bursa of gastrocnemius

Bursa of Fabricius

In birds, the bursa of Fabricius (Latin: Bursa cloacalis or Bursa fabricii) is the site of hematopoiesis, a specialized organ that, as first demonstrated by Bruce Glick and later by Max Cooper and Robert Good, is necessary for B cell development in birds. Mammals generally do not have an equivalent organ; the bone marrow is often both the site of hematopoiesis and B cell development.

It is named after Hieronymus Fabricius.


The ‘B’ in ‘B cell’ refers to bursa-derived. This is simply because during the 1960s B cells were first defined (and distinguished from thymus-derived T cells) in birds, which have a bursa. A decade later, after examining almost every other organ including the appendix, researchers finally discovered that mammalian B cells develop in the bone marrow and spleen. The fact that ‘bone marrow’, like bursa, starts with a ‘B’ is a coincidence.

The bursa is an epithelial and lymphoid organ that is found only in birds. The bursa develops as a dorsal diverticulum of the proctadael region of the cloaca. The luminal surface of the bursa is plicated with as many as 15 primary and 7 secondary plicae or folds. These plicae have hundreds of bursal follicles containing follicle-associated epithelial cells, lymphocytes, macrophages, and plasma cells. Lymphoid stem cells migrate from the fetal liver to the bursa during ontogeny. In the bursa, these stem cells acquire the characteristics of mature, immunocompetent B cells.

Research history

In 1956, Bruce Glick showed that removal of the bursa in newly hatched chicks severely impaired the ability of the adult birds to produce antibodies. In contrast, removal of the bursa in adult chickens has not much effect on the immune system. This was a serendipitous discovery that came about when a fellow graduate, Timothy S. Chang, who was teaching a course on antibody production obtained chickens from Glick that had been bursectomised (removal of the bursa). When these chickens failed to produce antibody in response to an immunization with Staphylococcus bacteria, the two students realized that the bursa is necessary for antibody production. While some have suggested that this observation was worthy of a Nobel prize, none was awarded, and in fact their initial attempts to publish their findings were thwarted by an editor who commented that "further elucidation of the mechanism ... should be attempted before publication.”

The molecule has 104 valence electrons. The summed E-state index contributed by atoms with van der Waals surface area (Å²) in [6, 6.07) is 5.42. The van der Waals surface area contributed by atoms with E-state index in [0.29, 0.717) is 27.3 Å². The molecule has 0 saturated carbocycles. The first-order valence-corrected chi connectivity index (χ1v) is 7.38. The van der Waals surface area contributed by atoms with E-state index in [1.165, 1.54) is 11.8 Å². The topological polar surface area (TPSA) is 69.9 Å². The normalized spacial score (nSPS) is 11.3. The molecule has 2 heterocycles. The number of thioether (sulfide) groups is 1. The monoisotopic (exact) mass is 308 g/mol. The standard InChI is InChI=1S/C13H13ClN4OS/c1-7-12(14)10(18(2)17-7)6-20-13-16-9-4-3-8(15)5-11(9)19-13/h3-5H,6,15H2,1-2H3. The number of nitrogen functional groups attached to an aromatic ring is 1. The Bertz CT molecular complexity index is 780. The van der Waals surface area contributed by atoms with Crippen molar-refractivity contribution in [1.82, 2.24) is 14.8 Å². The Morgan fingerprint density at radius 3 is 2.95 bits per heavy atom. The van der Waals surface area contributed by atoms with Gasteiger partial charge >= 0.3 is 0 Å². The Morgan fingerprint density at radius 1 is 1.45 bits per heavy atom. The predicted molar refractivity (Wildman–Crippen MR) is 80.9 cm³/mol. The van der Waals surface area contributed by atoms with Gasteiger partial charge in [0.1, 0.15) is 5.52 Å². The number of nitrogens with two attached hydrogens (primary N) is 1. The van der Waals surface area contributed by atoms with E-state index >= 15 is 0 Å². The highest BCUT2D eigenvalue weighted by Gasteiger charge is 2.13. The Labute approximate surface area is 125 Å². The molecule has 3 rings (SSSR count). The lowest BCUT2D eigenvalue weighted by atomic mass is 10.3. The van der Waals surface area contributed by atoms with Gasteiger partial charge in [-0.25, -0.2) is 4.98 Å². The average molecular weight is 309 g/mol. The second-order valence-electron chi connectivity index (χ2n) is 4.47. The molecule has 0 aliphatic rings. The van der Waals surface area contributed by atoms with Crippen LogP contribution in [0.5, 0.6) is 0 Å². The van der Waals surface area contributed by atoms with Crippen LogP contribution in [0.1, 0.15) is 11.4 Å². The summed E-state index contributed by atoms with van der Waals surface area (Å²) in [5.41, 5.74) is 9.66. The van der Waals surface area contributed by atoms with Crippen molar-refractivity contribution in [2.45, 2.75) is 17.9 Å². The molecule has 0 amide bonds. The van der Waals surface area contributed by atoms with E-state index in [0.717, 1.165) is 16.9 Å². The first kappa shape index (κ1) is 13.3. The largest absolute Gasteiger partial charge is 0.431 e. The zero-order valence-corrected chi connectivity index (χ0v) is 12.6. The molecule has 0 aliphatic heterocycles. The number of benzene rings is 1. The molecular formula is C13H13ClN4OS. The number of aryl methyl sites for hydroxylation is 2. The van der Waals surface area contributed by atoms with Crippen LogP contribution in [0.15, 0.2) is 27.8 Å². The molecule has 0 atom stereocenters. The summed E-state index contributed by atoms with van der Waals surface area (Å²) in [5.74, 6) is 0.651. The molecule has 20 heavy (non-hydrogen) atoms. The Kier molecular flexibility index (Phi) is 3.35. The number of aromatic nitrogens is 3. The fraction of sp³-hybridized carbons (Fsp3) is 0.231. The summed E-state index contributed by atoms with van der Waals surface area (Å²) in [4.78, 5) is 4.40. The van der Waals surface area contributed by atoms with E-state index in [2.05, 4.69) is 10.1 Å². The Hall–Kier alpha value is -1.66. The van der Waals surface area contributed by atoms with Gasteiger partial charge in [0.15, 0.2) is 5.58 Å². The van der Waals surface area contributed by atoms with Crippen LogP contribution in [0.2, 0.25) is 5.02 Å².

The role of the thymus in the immune response was also identified shortly after the discovery of bursa’s role in antibody responses. In thymectomized animals, the ability to reject allografts, and to mount delayed hypersensitivity responses, was drastically reduced. By the mid-1960s, immunologists were convinced that there were indeed two separate arms of the immune system: one dealing exclusively with the production of circulating antibodies (humoral immunity), and another that is involved in the delayed hypersensitivity-type reactions and graft rejections (cell-mediated immunity).


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